Declaring "no mob veto," a full-page ad in the New York Times on Friday denounced the "violence and intimidation" directed at members of the LDS Church who supported California's ban on gay marriage.
"When thugs ... terrorize any place of worship, especially those of a religious minority, responsible voices need to speak clearly: Religious wars are wrong; they are also dangerous," reads the advertisement paid for by the Becket Fund for Religious Liberty, based in Washington, D.C.
The Church of Jesus Christ of Latter-day Saints has come under fire from gay rights activists across the country since coming out in support of California's Proposition 8, an amendment to the state's constitution that defines marriage as a union between one man and one woman.
In a statement Friday, church officials expressed gratitude to the dozen civil rights and religious leaders, ranging from Catholic to evangelical Christian to Orthodox Jew, who attached their names to the advertisement.
"This was a thoughtful and generous gesture at a time when the right of free expression of people of faith has come under attack," said Elder M. Russell Ballard, a member of the LDS Church's Quorum of the Twelve, in a statement. "We join with those of all religious faiths and political persuasions who have called for reasoned and civil discourse on matters that affect our nation."
The Human Rights Campaign, however, decried the ad, calling it "corporate hypocrisy."
"Calls for tolerance of certain religious viewpoints rings hollow in a world where religion often stands by tolerating violence perpetrated on God's lesbian, gay, bisexual and transgender children," said Rev. Erin Swenson, a Presbyterian minister who sits on the HRC's Religion Council.
Scott Walter, executive director of the Becket Fund, insists his nonpartisan, interfaith group is not taking a stand on same-sex marriage.
"We're only about religious liberty," he said. "When houses of worship are being attacked, we're concerned. We're against violence against anyone."
Matthew Holland, a political science professor at Brigham Young University, said he sees an unprecedented show of support for the LDS Church from a wide spectrum of coalitions, affinities, associations and even some unexpected groups.
"The fact that they are willing to step forward and, in such a prominent way, be so supportive is something that we haven't really seen before," Holland said Friday night.
Many of the individuals who signed the ad are prominent national and international figures, Holland said, including Richard Cizik, vice president for Governmental Affairs of the National Association of Evangelicals; Nathan Diament, director of the Institute for Public Affairs of the Union of Orthodox Jewish Congregations of America; William A. Donohue, president of the Catholic League for Religious & Civil Rights; Douglas Laycock, a law professor at the University of Michigan; and Chris Seiple, president of the Institute for Global Engagement.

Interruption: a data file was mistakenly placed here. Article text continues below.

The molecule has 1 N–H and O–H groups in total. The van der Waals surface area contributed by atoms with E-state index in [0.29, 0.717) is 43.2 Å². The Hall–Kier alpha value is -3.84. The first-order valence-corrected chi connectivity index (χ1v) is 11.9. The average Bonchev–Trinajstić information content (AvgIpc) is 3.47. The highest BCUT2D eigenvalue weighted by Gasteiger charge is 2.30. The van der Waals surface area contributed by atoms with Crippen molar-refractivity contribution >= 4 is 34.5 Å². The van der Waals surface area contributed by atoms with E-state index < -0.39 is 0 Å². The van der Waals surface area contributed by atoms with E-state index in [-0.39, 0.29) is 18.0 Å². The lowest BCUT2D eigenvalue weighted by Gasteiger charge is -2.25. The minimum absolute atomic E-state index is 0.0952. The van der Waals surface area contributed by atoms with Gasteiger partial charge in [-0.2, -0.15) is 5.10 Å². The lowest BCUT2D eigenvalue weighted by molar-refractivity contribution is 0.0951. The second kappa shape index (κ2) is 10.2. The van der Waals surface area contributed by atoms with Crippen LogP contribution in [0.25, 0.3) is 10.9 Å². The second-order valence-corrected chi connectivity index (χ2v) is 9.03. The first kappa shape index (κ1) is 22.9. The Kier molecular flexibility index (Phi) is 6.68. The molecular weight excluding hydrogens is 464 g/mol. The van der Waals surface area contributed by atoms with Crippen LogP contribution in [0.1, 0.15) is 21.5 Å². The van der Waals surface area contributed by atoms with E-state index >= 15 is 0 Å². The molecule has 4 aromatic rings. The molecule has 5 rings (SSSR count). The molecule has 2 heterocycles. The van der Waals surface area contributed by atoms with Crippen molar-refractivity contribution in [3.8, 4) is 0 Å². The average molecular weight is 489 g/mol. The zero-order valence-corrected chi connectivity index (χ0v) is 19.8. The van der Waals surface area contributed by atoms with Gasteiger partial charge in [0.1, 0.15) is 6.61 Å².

Holland said he finds it significant that high-profile members of conservative Evangelical groups supported the ad because of divisive sentiments that emerged during LDS Church-member Mitt Romney's failed presidential campaign.
"These very prominent leaders from the Evangelical right are now stepping up to give voice and solidarity to the church," he said.
In recent weeks, national bloggers have called for boycotts of businesses owned by LDS members, but Becket Fund officials said lines were crossed when LDS churches were vandalized and envelopes containing white powders were sent to temples in Salt Lake City and Los Angeles.
"The violence and intimidation being directed at the LDS or 'Mormon' church, and other religious organizations even against individual believers simply because they supported Proposition 8 is an outrage and must be stopped," Friday's advertisement reads.
Many protests and demonstrations against the proposition's passage were "more nearly mobs, seeking not to persuade but to intimidate," says the ad, which encouraged others to add their names to the letter at www.nomobveto.org.
Holland said he's familiar with several of the people who signed the ad. While they have their differing opinions about same-sex marriage, their joint ad is a "patch-work quilt" that paints a "compelling story about how fair-minded people from different orientations feel there's some injustice being done and decided to speak up for the church," he said."What they're asking is that both sides treat each other with respect and dignity," Holland said.